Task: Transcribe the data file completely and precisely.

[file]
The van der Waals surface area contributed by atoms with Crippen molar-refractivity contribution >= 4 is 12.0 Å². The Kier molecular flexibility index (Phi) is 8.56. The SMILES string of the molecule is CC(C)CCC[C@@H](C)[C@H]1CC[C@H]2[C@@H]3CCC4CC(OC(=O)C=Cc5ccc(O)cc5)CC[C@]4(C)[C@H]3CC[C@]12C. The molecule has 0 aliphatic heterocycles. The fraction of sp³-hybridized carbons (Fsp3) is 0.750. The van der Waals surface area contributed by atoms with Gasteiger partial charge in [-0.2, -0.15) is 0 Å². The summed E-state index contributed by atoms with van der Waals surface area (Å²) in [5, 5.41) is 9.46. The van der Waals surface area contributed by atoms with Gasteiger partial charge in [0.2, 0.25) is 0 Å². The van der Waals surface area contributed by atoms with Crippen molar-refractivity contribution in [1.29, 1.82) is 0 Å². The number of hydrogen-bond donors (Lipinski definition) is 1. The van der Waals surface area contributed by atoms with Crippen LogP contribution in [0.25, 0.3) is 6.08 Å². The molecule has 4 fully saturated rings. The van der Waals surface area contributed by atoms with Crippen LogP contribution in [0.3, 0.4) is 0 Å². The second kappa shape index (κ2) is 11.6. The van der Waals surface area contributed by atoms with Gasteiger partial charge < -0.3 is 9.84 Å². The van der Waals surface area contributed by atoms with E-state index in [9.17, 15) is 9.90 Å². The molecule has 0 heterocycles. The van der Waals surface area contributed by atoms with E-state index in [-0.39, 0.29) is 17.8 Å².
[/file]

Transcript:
The van der Waals surface area contributed by atoms with Crippen molar-refractivity contribution >= 4 is 12.0 Å². The Kier molecular flexibility index (Phi) is 8.56. The SMILES string of the molecule is CC(C)CCC[C@@H](C)[C@H]1CC[C@H]2[C@@H]3CCC4CC(OC(=O)C=Cc5ccc(O)cc5)CC[C@]4(C)[C@H]3CC[C@]12C. The molecule has 0 aliphatic heterocycles. The fraction of sp³-hybridized carbons (Fsp3) is 0.750. The van der Waals surface area contributed by atoms with Gasteiger partial charge in [-0.2, -0.15) is 0 Å². The summed E-state index contributed by atoms with van der Waals surface area (Å²) in [5, 5.41) is 9.46. The van der Waals surface area contributed by atoms with Gasteiger partial charge in [0.2, 0.25) is 0 Å². The van der Waals surface area contributed by atoms with Crippen molar-refractivity contribution in [1.29, 1.82) is 0 Å². The number of hydrogen-bond donors (Lipinski definition) is 1. The van der Waals surface area contributed by atoms with Crippen LogP contribution in [0.25, 0.3) is 6.08 Å². The molecule has 4 fully saturated rings. The van der Waals surface area contributed by atoms with Crippen LogP contribution in [0.3, 0.4) is 0 Å². The second kappa shape index (κ2) is 11.6. The van der Waals surface area contributed by atoms with Gasteiger partial charge < -0.3 is 9.84 Å². The van der Waals surface area contributed by atoms with E-state index in [9.17, 15) is 9.90 Å². The molecule has 0 heterocycles. The van der Waals surface area contributed by atoms with E-state index in [-0.39, 0.29) is 17.8 Å².